Proceeds from the sale of Jeff Koons’ iconic Balloon Monkey (Magenta) (2006-13), which sold for £10,136,500 / $12,437,486 / €11,738,067 at Christie’s last night, will be donated to raising vital funds for humanitarian aid to Ukraine. The sculpture was generously donated by Victor and Olena Pinchuk, with proceeds from the sale being used to help soldiers and civilians seriously injured by war who urgently need prosthetics, medical care and rehabilitation to regain the best quality possible life.
Balloon Monkey is a monumental symbol of hope and solidarity with these men, women and children living in war-torn Ukraine
Balloon Monkey was acquired by Jens Faurschou, who commented: “It is a double joy to have had the chance to acquire such a phenomenal work from one of the leading voices of contemporary art for an exceptional collection, and to contribute to the humanitarian efforts for the victims of the war against Ukraine. We celebrate these vital charitable initiatives in the art world, and we need more.
Representing the innocence and joy of childhood for children and adults, Balloon Monkey (Magenta) is a monumental symbol of hope and solidarity with those men, women and children living in war-torn Ukraine who have suffered a terrible loss.
Katharine Arnold, Head of Post-War and Contemporary Art, Christie’s Europe: “As the war in Ukraine continues, devastating the whole country, I could not be more honored to have worked with Victor and Olena Pinchuk on the sale of Jeff Koons’ seminal sculpture Balloon Monkey (Magenta), to realize a total of £10,136,500.The largest and final piece in the artist’s famous series of balloon animals is a sparkling symbol of solidarity. The balloon animal reminds us that the ordinary course of life and its simple pleasures are absent from the lives of those who experience war.
Jeff Koons Monkey Balloon (Magenta)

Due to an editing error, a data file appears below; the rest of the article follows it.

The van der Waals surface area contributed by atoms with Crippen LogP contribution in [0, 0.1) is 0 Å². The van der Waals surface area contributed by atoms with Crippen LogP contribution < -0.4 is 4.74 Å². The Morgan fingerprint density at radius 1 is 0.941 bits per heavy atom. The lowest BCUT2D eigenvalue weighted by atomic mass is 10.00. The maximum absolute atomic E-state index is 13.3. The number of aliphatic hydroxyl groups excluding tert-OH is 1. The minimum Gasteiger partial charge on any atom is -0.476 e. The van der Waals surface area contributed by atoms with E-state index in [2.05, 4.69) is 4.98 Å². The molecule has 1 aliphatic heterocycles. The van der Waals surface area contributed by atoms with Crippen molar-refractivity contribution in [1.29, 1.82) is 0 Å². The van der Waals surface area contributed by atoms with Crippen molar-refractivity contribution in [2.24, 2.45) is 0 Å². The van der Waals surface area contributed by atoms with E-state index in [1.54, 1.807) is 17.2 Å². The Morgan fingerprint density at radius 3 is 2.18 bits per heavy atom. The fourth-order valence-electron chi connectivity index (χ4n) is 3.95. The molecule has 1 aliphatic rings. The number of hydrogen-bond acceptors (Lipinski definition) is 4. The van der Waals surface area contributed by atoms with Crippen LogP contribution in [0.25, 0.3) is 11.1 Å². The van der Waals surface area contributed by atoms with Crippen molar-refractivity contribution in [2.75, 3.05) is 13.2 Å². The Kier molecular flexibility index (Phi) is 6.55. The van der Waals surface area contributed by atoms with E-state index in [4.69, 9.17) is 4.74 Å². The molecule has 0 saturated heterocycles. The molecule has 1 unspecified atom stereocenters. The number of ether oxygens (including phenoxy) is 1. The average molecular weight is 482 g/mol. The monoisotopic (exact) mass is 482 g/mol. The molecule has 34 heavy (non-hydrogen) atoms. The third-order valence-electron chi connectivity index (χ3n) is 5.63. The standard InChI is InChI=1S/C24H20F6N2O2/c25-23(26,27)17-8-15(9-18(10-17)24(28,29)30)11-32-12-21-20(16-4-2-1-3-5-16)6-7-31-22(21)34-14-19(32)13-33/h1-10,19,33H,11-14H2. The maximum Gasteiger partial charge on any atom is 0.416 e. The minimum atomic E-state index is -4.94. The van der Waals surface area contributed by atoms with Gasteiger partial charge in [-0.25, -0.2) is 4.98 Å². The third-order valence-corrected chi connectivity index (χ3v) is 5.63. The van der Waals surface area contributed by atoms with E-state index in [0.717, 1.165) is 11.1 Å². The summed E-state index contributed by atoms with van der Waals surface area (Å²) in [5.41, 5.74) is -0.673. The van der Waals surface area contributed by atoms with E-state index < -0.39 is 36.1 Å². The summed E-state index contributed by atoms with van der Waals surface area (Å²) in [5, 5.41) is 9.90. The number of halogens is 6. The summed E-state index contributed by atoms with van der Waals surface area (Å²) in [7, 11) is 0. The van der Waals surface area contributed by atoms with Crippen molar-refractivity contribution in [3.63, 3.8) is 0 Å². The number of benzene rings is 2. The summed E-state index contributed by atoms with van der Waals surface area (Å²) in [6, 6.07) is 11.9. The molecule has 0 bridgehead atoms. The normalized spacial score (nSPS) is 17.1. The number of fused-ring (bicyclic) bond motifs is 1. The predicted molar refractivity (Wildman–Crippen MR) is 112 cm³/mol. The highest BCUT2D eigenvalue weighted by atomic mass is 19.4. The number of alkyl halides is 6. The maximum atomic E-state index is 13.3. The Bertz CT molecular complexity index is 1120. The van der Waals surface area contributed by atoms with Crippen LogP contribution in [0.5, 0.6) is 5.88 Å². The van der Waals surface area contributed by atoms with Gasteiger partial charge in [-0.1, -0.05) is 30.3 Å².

The themes of air, breath and inflation have long been central to Koons’ practice. He began exploring inflatables as early as 1979 with his Inflatables, which found counterparts in the fluorescent-lit recessed vacuum cleaners he exhibited as The New the following year. The 1985 Equilibrium series included basketballs suspended in water tanks and heavy, unnerving bronze flotation devices. His iconic stainless steel rabbit, a direct ancestor of twisted balloon animals, appeared in 1986; the Balloon Dog arrived as part of the large-scale Celebration series that began in the early 1990s, which reimagined objects associated with milestones such as birthdays, Easter, and Valentine’s Day. Alongside Balloon Swan (2004-11) and Balloon Rabbit (2005-10), Balloon Monkey (Magenta) represents an evolution of these works, developing their exuberant spirit and complex, confusing presence.
A glorious vision, seven years in the making, Balloon Monkey (Magenta) (2006-13) saw Jeff Koons’ sculptural practice reach extraordinary heights of formal splendor, technical achievement and pure, awe-inspiring impact. Completed on the eve of the artist’s career retrospective at the Whitney Museum of American Art in New York, its alluring form, monumental scale, and opulently colored reflective surface capture the essence of his work. Koons continually probes the iconography of childhood innocence to shed light on the desires and joy that drive our relationship to art.
Balloon Monkey (Magenta) is the artist’s proof and one of five unique versions of Balloon Monkey, each formed from mirror-polished stainless steel with a transparent color coating: the others are colored red, blue, yellow and orange. Expanding on the vocabulary of the Celebration series, which included Koons’ first inflatable colossus, the iconic Balloon Dog (1994-2000), Balloon Monkey (Magenta) reaches a pinnacle of brilliant, weightless perfection. Sweeping six meters from head to tail and standing nearly four meters tall, it stands like a sphinx or totem, an ephemeral toy transformed into a sublime otherworldly object of worship.
With its pyramidal structure and cantilevered swooping tail, Balloon Monkey (Magenta) can be seen as an abstract, almost architectural presence. Its clean lines and space-age geometries recall the work of Constantin Brâncuși, the father of modernist sculpture. Its form contains multiple layers of abstraction, from ape to depiction of balloons to monolithic sculpture, as if elevated from reality to a metaphysical ideal. Nonetheless, Koons strives to achieve a sense of “objectivity” and universality through the sheer, hyper-polished craftsmanship of his works, which has never been touched by mortal hands.
Top left photo: Victor Pinchuk © Artlyst 2022 Right balloon monkey (magenta) © Christie’s Images Ltd 2022.